Innovation is not the only driver of new work emergence: changing demands for occupational outputs also play a role. Leveraging positive demand shocks from demographic change and adverse demand shocks from import competition with China, we show that demand shifts that raise occupational demand increase the rate of new work emergence while adverse occupational demand shifts slow it down. This matters for understanding the diverse nature of new work—as new work engendered by demand shifts does not necessarily have high technological content—and highlights that demand shifts may have an impact beyond the sheer amount of work, on the demand for specialized human expertise.

Having documented where new work comes from, we finally consider how new task emergence, alongside task displacement, affect employment and earnings. Augmentation and automation innovations have countervailing effects on labor demand: augmentation innovations boost occupational labor demand while automation innovations erode it. These effects are present in both four-decade epochs of our sample and are evident in both the manufacturing and non-manufacturing sectors. This provides empirical evidence for a so-called race between task displacement and new task creation highlighted in theoretical frameworks. However, we find that the demand-eroding effects of automation innovations have intensified in the last four decades while the demand-increasing effects of augmentation innovations have not: this tentatively suggests automation may be pulling ahead in this race.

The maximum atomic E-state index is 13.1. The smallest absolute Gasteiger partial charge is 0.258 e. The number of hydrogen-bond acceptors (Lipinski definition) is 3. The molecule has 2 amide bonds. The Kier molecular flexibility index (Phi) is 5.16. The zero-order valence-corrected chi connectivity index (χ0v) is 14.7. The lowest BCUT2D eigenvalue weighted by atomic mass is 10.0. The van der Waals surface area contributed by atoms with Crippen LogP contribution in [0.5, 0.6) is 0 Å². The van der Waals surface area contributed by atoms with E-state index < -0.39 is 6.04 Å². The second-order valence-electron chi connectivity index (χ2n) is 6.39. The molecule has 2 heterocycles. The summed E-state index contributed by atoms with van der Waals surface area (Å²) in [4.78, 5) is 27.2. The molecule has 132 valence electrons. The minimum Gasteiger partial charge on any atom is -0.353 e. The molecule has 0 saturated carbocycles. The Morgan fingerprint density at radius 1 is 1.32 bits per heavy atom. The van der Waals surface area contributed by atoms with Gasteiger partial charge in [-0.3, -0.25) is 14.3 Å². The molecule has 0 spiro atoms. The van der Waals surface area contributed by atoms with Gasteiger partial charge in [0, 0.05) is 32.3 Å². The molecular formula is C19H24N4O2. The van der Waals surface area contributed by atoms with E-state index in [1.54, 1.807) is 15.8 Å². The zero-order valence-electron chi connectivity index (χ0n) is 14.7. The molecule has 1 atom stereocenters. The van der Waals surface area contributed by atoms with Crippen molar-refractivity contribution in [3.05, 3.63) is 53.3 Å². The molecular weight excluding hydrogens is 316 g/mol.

Several questions for future research are made urgent by these findings. First, is `new work’ more labor-augmenting than simply `more work’? The finding that augmentation innovations increase occupational wagebills by boosting both employment and wages suggests that `new work’ may be more valuable than `more work’—plausibly because new work demands novel expertise and specialization that (initially) commands a scarcity premium. Identifying and quantifying such premia will require direct earnings observations of job tasks and earnings of individual workers engaged in new work, something that is largely infeasible in our Census public use microdata. If, as we suspect, new work provides additional opportunities for skill formation and earnings growth beyond `more work’, then policies that foster new work creation may be of particular interest. 

Second, while our evidence establishes that augmentation and automation move labor demand in countervailing directions, we take the shifting locus of innovation over time as given. How elastic are the locus and pace of augmentation and automation to incentives, and which incentives matter most for steering the direction of innovation?

Lastly, will ongoing advances in Artificial Intelligence shift the balance of innovation towards more rapid automation across an expanding set of occupational domains? And to the degree that AI is not exclusively automating, what novel job specialties will it catalyze and what skill sets will it complement?


The paper, coauthored with David Autor, Caroline Chin, and Bryan Seegmiller, is forthcoming in the Quarterly Journal of Economics.